Panic alarms now required in all New Jersey public schools

TRENTON, N.J. (WPVI) -- New Jersey Gov. Phil Murphy signed into law a bill requiring the state's public schools to install so-called panic alarms.

Murphy signed the bill Wednesday.

It's being called Alyssa's law after 14-year-old Alyssa Alhadeff. She was a New Jersey native who died in the fatal high school shooting a year ago in Parkland, Florida.

Murphy, a Democrat, says the state "will do everything in our power" to prevent tragedies like the one in Parkland.

The legislation requires the state's roughly 2,500 public schools to install silent alarms that communicate life-threatening or emergency situations to law enforcement.
Some schools in south Jersey have had panic alarms for a number of years. That includes Washington Township High School, which has many more layers of security.

We spoke with schools superintendent Joe Bollendorf about their installation and goals for what's called the Sielox system.

"You don't want to create schools that mimic prisons, you want kids to be comfortable in their space, so you want to put in well-thought-out security measures," said Bollendorf.

Each of their schools is linked to the system online. Facilities manager Bob Schoenfeldt is one of catalysts behind operating it.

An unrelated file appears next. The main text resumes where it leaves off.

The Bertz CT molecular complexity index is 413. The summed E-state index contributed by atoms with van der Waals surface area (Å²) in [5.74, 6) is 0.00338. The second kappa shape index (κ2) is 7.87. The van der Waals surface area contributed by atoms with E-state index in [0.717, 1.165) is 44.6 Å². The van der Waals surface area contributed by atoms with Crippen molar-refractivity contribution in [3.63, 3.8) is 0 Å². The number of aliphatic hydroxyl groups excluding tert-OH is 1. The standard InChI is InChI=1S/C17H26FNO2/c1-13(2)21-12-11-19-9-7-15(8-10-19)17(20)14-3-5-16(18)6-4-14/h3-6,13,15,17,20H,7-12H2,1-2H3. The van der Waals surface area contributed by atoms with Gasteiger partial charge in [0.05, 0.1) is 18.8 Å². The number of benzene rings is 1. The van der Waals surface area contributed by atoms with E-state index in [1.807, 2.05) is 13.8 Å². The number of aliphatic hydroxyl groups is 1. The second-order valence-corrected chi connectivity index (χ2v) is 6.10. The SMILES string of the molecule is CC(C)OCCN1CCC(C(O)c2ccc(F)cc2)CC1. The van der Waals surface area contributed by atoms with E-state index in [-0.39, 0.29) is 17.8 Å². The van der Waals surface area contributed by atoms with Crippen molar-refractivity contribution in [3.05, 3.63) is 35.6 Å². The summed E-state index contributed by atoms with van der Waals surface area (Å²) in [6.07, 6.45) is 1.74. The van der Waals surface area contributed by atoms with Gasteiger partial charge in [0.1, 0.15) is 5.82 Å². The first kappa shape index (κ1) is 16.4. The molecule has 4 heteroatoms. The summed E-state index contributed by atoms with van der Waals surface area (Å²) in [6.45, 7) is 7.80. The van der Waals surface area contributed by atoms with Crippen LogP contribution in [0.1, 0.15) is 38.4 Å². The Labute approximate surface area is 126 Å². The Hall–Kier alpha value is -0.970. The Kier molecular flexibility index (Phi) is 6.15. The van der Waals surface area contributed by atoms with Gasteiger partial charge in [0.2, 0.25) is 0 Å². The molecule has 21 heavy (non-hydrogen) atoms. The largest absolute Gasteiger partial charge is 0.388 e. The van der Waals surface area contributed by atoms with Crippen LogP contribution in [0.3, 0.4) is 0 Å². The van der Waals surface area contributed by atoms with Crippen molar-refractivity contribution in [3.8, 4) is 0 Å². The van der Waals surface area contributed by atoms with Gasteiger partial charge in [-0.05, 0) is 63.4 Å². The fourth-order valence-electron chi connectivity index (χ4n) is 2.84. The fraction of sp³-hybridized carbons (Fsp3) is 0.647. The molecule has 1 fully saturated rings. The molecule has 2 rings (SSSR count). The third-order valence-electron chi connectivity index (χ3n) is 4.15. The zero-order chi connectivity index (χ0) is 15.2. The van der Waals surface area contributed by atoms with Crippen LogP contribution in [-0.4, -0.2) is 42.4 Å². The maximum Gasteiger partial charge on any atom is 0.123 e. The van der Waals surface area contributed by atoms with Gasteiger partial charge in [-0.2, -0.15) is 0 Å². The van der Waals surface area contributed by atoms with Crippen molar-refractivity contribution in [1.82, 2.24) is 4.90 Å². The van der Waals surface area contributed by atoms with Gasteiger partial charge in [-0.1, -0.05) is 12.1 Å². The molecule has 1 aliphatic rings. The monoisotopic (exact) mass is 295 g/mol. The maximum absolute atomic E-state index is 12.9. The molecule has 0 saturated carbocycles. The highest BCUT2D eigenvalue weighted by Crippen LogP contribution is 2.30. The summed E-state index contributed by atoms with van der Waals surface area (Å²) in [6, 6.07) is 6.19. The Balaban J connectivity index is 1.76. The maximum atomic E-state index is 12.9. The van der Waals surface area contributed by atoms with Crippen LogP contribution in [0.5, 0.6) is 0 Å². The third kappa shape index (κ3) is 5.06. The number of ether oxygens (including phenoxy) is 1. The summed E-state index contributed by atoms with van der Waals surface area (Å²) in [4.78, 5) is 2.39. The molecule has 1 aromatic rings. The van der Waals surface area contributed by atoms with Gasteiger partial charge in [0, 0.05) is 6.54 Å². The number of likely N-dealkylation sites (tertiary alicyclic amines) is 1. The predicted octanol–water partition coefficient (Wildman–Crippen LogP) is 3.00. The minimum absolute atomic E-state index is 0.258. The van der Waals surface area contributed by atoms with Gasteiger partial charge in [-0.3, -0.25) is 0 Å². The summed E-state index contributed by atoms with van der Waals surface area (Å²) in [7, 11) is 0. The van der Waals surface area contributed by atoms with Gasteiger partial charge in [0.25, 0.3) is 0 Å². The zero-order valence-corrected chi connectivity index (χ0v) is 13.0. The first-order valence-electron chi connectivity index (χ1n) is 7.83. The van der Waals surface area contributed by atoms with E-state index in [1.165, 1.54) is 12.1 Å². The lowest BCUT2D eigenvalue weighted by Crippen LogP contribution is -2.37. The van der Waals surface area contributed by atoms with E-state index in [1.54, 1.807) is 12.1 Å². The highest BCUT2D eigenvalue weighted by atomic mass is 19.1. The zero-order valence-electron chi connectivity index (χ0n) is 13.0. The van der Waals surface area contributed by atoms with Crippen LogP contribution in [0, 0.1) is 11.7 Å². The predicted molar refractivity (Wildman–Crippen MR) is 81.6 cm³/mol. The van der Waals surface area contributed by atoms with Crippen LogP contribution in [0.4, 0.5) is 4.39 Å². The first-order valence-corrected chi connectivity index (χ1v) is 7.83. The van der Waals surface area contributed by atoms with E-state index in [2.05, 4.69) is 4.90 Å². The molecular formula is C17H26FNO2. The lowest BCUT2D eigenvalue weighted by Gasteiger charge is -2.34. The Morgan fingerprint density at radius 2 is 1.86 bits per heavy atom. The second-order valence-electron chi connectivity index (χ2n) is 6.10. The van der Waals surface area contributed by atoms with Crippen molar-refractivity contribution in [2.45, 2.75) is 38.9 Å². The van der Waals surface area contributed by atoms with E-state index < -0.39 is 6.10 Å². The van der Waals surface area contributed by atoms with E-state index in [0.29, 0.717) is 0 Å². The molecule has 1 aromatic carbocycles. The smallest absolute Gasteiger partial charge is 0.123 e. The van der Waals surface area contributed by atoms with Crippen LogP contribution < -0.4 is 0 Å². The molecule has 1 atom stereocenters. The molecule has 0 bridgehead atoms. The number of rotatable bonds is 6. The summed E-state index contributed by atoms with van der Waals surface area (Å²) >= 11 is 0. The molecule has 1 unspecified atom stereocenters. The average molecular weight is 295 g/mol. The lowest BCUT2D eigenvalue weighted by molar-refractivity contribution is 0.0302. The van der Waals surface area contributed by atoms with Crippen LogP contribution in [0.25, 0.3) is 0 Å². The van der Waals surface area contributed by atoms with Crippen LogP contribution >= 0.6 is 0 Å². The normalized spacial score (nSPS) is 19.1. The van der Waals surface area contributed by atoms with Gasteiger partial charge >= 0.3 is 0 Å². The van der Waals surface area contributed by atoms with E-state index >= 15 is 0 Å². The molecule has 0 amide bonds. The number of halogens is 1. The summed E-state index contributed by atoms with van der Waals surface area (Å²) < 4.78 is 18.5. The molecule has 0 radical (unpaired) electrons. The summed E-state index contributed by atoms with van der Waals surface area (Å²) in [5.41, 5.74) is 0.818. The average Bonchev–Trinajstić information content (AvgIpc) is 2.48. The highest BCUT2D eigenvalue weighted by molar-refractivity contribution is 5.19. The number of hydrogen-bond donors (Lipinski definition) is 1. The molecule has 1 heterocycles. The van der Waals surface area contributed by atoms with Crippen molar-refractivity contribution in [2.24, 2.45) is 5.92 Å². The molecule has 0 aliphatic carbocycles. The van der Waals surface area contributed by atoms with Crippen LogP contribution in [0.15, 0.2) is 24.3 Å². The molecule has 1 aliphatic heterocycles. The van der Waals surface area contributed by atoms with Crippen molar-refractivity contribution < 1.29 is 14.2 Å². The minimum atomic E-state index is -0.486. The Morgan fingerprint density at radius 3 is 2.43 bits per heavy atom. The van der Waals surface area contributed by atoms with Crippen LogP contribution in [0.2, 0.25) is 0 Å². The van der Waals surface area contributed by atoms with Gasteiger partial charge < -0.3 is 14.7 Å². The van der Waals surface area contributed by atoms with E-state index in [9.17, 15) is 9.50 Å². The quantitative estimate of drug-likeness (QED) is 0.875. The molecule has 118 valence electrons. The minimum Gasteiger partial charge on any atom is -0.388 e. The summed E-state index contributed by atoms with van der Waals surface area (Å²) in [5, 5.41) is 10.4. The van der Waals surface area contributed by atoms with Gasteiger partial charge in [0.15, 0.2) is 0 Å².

He says each school can be controlled with their phones.

"I can lock down every school from my phone," he said.

All school doors only open from the inside unless you have the credentials. Cameras they can monitor are placed throughout every district building.

Teachers have access to the program on their computers as well.

"Now if room 101 hits crisis, they can chat with the first responder and say 'I have a crisis in my room' and the first responder can chat back with them," said Debby McGrail of Washington Township Schools IT.

Legislative fiscal estimates said the project could cost between $2.5 million and $12.5 million.

The bill calls for tapping into $500 million in voter-approved bond funding as a source of revenue for the project.

The Associated Press contributed to this report.

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